How we prepare for an ‘age of pandemics’
The current pandemic caught the world off guard but there are more to come, and we need to work out how to better prepare for and respond to future crises before they occur, an audience at the European Commission’s annual Research and Innovation Days conference has heard.
‘It is likely that we are entering an age of pandemics,’ said Prof. Peter Piot, director of the UK’s London School of Hygiene and Tropical Medicine, who co-discovered the Ebola virus in 1976 and is now special advisor to the president of the European Commission on Covid-19.
He told the audience of researchers, policymakers and industry players that while he believes the risk of zoonoses – infectious diseases that cross from animals to humans – and pandemics will increase, the past year has shown the value of investing in research and innovation. He particularly singled out the value of basic research, with vaccines being developed in record time based on mRNA technology that has been decades in the making.
‘One of the silver linings of this pandemic has been the formidable impact of research and innovation,’ he said. ‘mRNA (vaccines) didn’t fall out of the sky; they are the result of decades of basic research.’
It is with an eye on the next pandemic that the European Union is proposing to create a Health Emergency Preparedness and Response Authority (HERA), whose responsibilities are likely to include foreseeing crises, averting them where possible and otherwise enabling Europe to respond at speed and scale, through actions such as strategic stockpiling or surge manufacturing.
The creation of HERA was announced by European Commission president Ursula von der Leyen in her State of the Union address in September 2020, during which she said: ‘For me, it is crystal clear – we need to build a stronger European Health Union.’ The new agency is conceived of as a way to support Europe’s capacity and readiness to respond to cross-border threats and emergencies, and a formal proposal will be put forward at the end of 2021.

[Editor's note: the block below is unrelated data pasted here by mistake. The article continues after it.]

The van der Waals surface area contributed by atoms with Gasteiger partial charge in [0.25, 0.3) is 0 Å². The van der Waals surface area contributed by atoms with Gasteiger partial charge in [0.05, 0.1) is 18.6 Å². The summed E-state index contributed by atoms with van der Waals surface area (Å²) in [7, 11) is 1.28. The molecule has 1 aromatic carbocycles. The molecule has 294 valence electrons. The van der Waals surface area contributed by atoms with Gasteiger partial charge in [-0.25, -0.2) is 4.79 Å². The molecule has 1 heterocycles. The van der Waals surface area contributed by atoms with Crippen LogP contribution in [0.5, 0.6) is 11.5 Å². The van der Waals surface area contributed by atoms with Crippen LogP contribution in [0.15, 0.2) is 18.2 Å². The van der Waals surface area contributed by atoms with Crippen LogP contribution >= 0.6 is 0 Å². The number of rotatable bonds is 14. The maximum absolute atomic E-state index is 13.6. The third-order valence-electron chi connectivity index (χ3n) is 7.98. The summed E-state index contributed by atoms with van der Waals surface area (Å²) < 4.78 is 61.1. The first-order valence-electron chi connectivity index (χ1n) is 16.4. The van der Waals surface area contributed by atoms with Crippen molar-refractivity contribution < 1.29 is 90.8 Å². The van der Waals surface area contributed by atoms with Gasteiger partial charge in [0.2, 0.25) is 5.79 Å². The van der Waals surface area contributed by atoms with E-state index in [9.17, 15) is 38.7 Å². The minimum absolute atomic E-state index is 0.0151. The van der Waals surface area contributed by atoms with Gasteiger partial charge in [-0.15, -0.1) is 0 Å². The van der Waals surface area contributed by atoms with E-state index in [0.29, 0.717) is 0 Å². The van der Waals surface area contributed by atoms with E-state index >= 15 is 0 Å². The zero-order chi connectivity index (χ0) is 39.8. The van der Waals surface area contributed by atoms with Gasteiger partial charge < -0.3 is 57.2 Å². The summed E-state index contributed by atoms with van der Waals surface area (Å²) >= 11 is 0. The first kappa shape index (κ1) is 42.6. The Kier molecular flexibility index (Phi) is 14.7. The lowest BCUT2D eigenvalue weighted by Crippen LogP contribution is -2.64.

‘What we have learned (from the coronavirus pandemic) is that research and innovation saves lives,’ said Mariya Gabriel, European Commissioner for Innovation, Research, Culture, Education and Youth, addressing the conference. ‘In peacetime, we should continue to invest strategically in research and innovation.’
‘It is likely that we are entering an age of pandemics.’
A body like HERA that covers all aspects of preparedness and response – from basic research to development to manufacturing capacity – could be critical in getting public health measures off the ground more quickly, according to Momir Radulović, executive director of the Agency for Medicinal Products and Medical Devices of the Republic of Slovenia.
He was speaking at a panel session on 23 June to discuss how the research and development of countermeasures such as vaccines, drugs, tests and devices can be coordinated in preparation for a pandemic or other health threat.
HERA is an opportunity to strengthen the EU’s ability to respond to future health crises, he said.
He added that it was important for HERA to cover all aspects of preparedness and response. ‘Otherwise we can have great basic research but if you don’t know how to scale up this development then we can have an issue – and this is clearly seen in the vaccine production now.’
In order to turn research into pharmaceutical interventions that can be manufactured and deployed at scale, industry needs to be involved from the very beginning, according to Dr Claire Skentelbery, director general of EuropaBio, the European Association for Bioindustries.
‘Industry is an integral part of (the European research landscape), from the earliest possible phase right through to when it reaches the patient and makes a difference,’ she said. ‘As we’ve seen, Europe doesn’t lack for super-cool technologies, with mRNA being a really great example. The challenge is bringing it to a functional product and process to the patient.’
Albert Osterhaus, a virologist and influenza expert and emeritus professor of virology at Erasmus University Rotterdam, the Netherlands, said that for HERA to be a success, support and investment needed to be aimed at all different levels and sectors.
‘The whole chain of preparedness is dependent on the weakest link. Let’s not economise here. We cannot prioritise, we have to make a very broad investment.’
Prof. Osterhaus, who is known for his work on SARS and MERS, as well as flu, also highlighted the importance of working with people in other parts of the world, such as Africa, the Middle East and Asia, rather than focusing efforts just on Europe, as this is where recent viruses have emerged.
‘We need networks there, we need early detection, but we also need capacity (to respond). The quicker we are on the ball, the more rapidly we can react.’
Prof. Piot also emphasised the need to take a global approach in order to put the current pandemic behind us. ‘We have to go further than Europe. This is a global pandemic and as long as the problem is not solved in all countries, it’s not solved anywhere. That’s why making sure there is access to vaccines is not only a moral issue but is also critical for pandemic control.’
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